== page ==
Among the burgraves ruling at Loket Castle, Margrave Vohnburg enjoyed the worst reputation. He mercilessly forced the peasants into drudgery; he had no mercy for the poor or the sick. He was just as cruel when it came to collecting tax from the serfs. Anyone who could not pay tax in time was remorselessly arrested by the catchpoles and taken to the castle where they were imprisoned in the darkest dungeon cut into a rock.
A poor woman lived in a small shabby cottage on the bank of the Ohře River who had to repay a large debt to the burgrave. Her husband fell ill and died. The woman too fell ill and hardly recovered from the illness. All she had left were her hungry children, an empty cottage, and a miserable life. Thus, all she could hope for was help from the Lord and the mercy of the margrave who could maybe defer the repayment after learning of her misfortune…
On a very hot Sunday in August, the poor woman set out to Loket to pray in the chapel and to beseech the burgrave for mercy. With her child in her arms, she entered the castle, wiping sweat from her forehead with almost every step as she was exhausted by her illness and poverty. As she was walking by the large hall of the palace, the burgrave entered a bay window in the palace to look down on his people cringing before him. The woman plucked up her courage, fell on her knees in the dust before the margrave, beseeching him. Barely listening to her, the burgrave resentfully waved his hand: "Vain are your words. You must pay or else you will end up in prison!" With a heart-breaking voice, the woman lamented and begged the burgrave to have pity on a miserable woman like her for mercy's sake. Seeing that his heart was unmoved, the desperate woman shook her finger at the burgrave at cried out agitatedly: "I hope you yourself will turn to stone for having such a heart of stone!“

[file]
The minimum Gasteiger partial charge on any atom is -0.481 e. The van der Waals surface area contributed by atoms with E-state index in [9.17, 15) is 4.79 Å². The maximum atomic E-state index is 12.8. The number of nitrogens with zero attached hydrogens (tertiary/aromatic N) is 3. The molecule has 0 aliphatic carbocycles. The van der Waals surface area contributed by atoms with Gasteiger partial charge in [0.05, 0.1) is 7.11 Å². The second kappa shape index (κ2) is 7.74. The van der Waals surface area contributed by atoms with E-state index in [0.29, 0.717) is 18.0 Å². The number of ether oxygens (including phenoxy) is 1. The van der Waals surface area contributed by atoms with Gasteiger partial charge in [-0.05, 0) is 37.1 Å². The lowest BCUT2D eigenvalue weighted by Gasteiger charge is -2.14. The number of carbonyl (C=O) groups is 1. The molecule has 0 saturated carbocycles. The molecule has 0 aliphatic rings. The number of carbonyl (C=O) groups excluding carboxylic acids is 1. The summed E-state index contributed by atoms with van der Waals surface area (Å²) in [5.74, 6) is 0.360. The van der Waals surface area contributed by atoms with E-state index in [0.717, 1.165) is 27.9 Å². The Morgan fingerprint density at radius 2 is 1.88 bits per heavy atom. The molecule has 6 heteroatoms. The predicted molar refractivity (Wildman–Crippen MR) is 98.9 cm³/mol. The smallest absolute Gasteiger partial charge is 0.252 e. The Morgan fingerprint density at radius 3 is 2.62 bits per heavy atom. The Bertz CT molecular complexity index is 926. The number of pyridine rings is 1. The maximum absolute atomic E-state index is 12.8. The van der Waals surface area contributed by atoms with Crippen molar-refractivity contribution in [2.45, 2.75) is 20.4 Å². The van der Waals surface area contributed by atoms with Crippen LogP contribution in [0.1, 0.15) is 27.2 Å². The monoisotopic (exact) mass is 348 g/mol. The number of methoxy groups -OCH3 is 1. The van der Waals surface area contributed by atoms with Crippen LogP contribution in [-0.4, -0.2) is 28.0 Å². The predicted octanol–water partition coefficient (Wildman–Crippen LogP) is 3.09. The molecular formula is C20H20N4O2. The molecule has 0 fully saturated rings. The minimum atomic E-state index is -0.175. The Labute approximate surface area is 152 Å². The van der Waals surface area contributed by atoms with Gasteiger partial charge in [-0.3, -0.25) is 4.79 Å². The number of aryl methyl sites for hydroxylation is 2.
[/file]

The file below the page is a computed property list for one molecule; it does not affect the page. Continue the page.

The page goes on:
Suddenly, a black cloud covered the castle. Thunder crashed and the mountain shook. Lightning struck the bay window where the burgrave was standing. People who were on their way to church fell to the ground, fearing that the end of the world was coming and with it, the judgement day. Presently, the sky cleared, the cloud dispersed and there was no trace of the storm. Only smoke smelling of sulphur floated near the ground below the palace bay window and a large hot stone stood at the bottom of a hole in the ground.
"The burgrave has turned to stone!" the horror-stricken people yelled and crossing themselves, they rushed to the church to thank the Lord for ridding them of such a cruel master.
Contrary to this story, historical resources explain the origin of the stone differently. It is quite certain that a meteorite of the size of a horse head struck Loket. Its fall is associated with 1422. In the past, magical powers were attributed to the stone. During the Thirty Years War when the Swedish army foraged our country, the Loket burghers threw the stone in the castle well in fear that it would be taken away. When peace finally came, water was drawn off and the stone was lifted from the well at some time in 1670. Unfortunately, the meteorite has not survived to our time in its original size. It was cut for scientific purposes and its pieces are currently located in museums all around the world.
Adapted from: Němec, V.: Pověsti. Brána do historie Sokolovska (Legends. A Gateway to the History of the Sokolov District), Sokolov District Museum, 1987; Burachovič, S.: Pověsti Karlovarska (Legends of the Karlovy Vary District), Median, Karlovy Vary 1992